Discovering the architecture of the mind

I've written numerous times here that I tend to think that AGI (artificial general intelligence) and mind uploading are both ultimately possible.  (Possibly centuries in the future, but possible.)  I've also noted that we'll have to have a working understanding of the mind, how it works, how it is structured, before we can do either, … Continue reading Discovering the architecture of the mind

David Eagleman: Can a computer simulate a brain?

The other day, I highlighted the article by neuroscientist Kenneth Miller on the possibility of mind uploading.  Miller saw it as possible, but thought it might be thousands or maybe even millions of years before we could do it.  Here's a take by another neuroscientist, David Eagleman, being a bit more optimistic, and discussing the … Continue reading David Eagleman: Can a computer simulate a brain?

Why alien life will probably be engineered life

Martin Rees has an interesting article at Nautilus: When We Find Aliens, We Might Find Something Like the Borg This September, a team of astronomers noticed that the light from a distant star is flickering in a highly irregular pattern.1 They considered the possibility that comets, debris, and impacts could account for their observations, but each of … Continue reading Why alien life will probably be engineered life

A darker vision of the post-singularity: The Quantum Thief trilogy

I just finished reading Hannu Rajaniemi's Quantum Thief trilogy: 'The Quantum Thief', 'The Fractal Prince', and 'The Causal Angel'.  (The official name of the trilogy is the Jean le Flambeur series, named after one of the chief protagonists, but everyone seems to call it the Quantum Thief trilogy instead.) Most visions of society after the singularity … Continue reading A darker vision of the post-singularity: The Quantum Thief trilogy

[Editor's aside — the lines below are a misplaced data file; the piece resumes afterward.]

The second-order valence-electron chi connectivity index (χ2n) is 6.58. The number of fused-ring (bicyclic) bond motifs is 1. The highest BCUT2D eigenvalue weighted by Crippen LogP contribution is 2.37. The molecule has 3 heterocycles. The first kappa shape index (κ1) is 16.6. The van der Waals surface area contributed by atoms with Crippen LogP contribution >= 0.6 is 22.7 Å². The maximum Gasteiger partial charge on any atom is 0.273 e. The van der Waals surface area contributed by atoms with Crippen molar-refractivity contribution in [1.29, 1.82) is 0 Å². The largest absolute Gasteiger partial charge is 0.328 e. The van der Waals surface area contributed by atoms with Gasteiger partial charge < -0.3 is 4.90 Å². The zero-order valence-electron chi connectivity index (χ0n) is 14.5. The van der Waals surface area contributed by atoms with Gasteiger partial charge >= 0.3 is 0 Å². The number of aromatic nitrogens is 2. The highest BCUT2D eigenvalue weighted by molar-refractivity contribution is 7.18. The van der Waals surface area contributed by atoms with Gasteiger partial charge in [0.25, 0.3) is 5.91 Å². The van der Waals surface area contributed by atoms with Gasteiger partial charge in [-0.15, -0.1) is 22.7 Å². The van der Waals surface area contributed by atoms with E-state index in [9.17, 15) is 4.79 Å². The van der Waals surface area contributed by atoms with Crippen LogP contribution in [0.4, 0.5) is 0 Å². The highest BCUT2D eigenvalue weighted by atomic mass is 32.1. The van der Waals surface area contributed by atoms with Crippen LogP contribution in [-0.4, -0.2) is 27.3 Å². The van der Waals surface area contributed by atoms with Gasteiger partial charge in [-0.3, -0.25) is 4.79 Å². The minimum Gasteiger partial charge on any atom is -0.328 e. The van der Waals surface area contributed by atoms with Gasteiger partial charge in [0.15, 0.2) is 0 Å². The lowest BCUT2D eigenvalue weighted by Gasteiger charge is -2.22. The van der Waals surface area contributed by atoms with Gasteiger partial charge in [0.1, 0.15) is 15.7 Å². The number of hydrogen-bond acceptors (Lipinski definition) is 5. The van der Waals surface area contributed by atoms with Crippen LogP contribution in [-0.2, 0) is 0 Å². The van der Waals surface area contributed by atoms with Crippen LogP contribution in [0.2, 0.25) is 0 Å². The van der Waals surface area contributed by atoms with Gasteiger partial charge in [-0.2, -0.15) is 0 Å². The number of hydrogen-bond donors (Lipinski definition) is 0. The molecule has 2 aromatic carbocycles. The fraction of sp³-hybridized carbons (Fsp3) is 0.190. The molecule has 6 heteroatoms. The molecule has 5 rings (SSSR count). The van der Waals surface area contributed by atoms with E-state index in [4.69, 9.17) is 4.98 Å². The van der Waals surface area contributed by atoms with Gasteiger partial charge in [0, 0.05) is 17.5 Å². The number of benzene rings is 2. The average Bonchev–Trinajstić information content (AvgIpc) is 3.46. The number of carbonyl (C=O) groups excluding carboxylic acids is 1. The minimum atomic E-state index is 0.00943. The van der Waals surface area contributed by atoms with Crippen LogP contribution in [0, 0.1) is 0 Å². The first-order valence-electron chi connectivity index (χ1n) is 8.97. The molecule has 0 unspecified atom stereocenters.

Greg Egan’s Amalgam is close to the most likely interstellar civilization

The other day, I did a post engaging in speculation on, assuming we don't discover a completely new physics, what I thought an interstellar civilization might look like.  In summary: Given special relativity, travel faster than the speed of light is impossible.  This has been verified by innumerable experiments, and nothing in nature has been observed to … Continue reading Greg Egan’s Amalgam is close to the most likely interstellar civilization

Worm ‘Brain’ uploaded into robot, which then behaves like a worm

Steve Morris clued me in to this article: Worm ‘Brain’ Uploaded Into Lego Robot | Singularity HUB. Can a digitally simulated brain on a computer perform tasks just like the real thing? For simple commands, the answer, it would seem, is yes it can. Researchers at the OpenWorm project recently hooked a simulated worm brain to … Continue reading Worm ‘Brain’ uploaded into robot, which then behaves like a worm

X-Men: Days of Future Past, and multiple instances of a mind

This weekend, I watched X-Men: Days of Future Past, which I enjoyed.  This post discusses some aspects of that movie, most notably the ending, so if you haven't seen it yet and don't want to be spoiled, you might consider skipping it until later. In the movie, mankind is in a devastating war with the mutants, … Continue reading X-Men: Days of Future Past, and multiple instances of a mind

Enthusiasts and Skeptics Debate Artificial Intelligence

Kurt Anderson has an interesting article at Vanity Fair that looks at the debate among technologists about the singularity: Enthusiasts and Skeptics Debate Artificial Intelligence | Vanity Fair. Machines performing unimaginably complicated calculations unimaginably fast—that’s what computers have always done. Computers were called “electronic brains” from the beginning. But the great open question is whether a … Continue reading Enthusiasts and Skeptics Debate Artificial Intelligence